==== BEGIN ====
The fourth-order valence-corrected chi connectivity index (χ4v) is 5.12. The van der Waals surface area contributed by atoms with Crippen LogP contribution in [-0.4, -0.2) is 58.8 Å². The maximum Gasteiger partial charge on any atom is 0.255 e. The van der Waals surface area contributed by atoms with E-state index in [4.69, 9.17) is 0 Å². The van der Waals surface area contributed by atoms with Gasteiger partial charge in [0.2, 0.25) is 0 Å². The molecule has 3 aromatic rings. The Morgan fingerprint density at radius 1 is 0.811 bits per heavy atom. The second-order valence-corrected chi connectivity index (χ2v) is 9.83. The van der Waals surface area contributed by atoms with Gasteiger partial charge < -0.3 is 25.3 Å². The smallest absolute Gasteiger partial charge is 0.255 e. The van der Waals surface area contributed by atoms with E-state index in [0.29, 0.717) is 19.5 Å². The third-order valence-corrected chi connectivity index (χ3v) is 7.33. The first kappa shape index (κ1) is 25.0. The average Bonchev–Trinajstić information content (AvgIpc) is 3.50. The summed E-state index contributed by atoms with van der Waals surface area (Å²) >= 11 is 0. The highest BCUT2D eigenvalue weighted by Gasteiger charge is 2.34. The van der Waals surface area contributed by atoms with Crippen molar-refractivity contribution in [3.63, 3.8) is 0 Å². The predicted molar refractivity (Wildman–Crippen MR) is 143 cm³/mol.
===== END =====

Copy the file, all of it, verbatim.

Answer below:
The fourth-order valence-corrected chi connectivity index (χ4v) is 5.12. The van der Waals surface area contributed by atoms with Crippen LogP contribution in [-0.4, -0.2) is 58.8 Å². The maximum Gasteiger partial charge on any atom is 0.255 e. The van der Waals surface area contributed by atoms with E-state index in [4.69, 9.17) is 0 Å². The van der Waals surface area contributed by atoms with Gasteiger partial charge in [0.2, 0.25) is 0 Å². The molecule has 3 aromatic rings. The Morgan fingerprint density at radius 1 is 0.811 bits per heavy atom. The second-order valence-corrected chi connectivity index (χ2v) is 9.83. The van der Waals surface area contributed by atoms with Gasteiger partial charge < -0.3 is 25.3 Å². The smallest absolute Gasteiger partial charge is 0.255 e. The van der Waals surface area contributed by atoms with E-state index in [0.29, 0.717) is 19.5 Å². The third-order valence-corrected chi connectivity index (χ3v) is 7.33. The first kappa shape index (κ1) is 25.0. The average Bonchev–Trinajstić information content (AvgIpc) is 3.50. The summed E-state index contributed by atoms with van der Waals surface area (Å²) >= 11 is 0. The highest BCUT2D eigenvalue weighted by Gasteiger charge is 2.34. The van der Waals surface area contributed by atoms with Crippen molar-refractivity contribution in [3.63, 3.8) is 0 Å². The predicted molar refractivity (Wildman–Crippen MR) is 143 cm³/mol.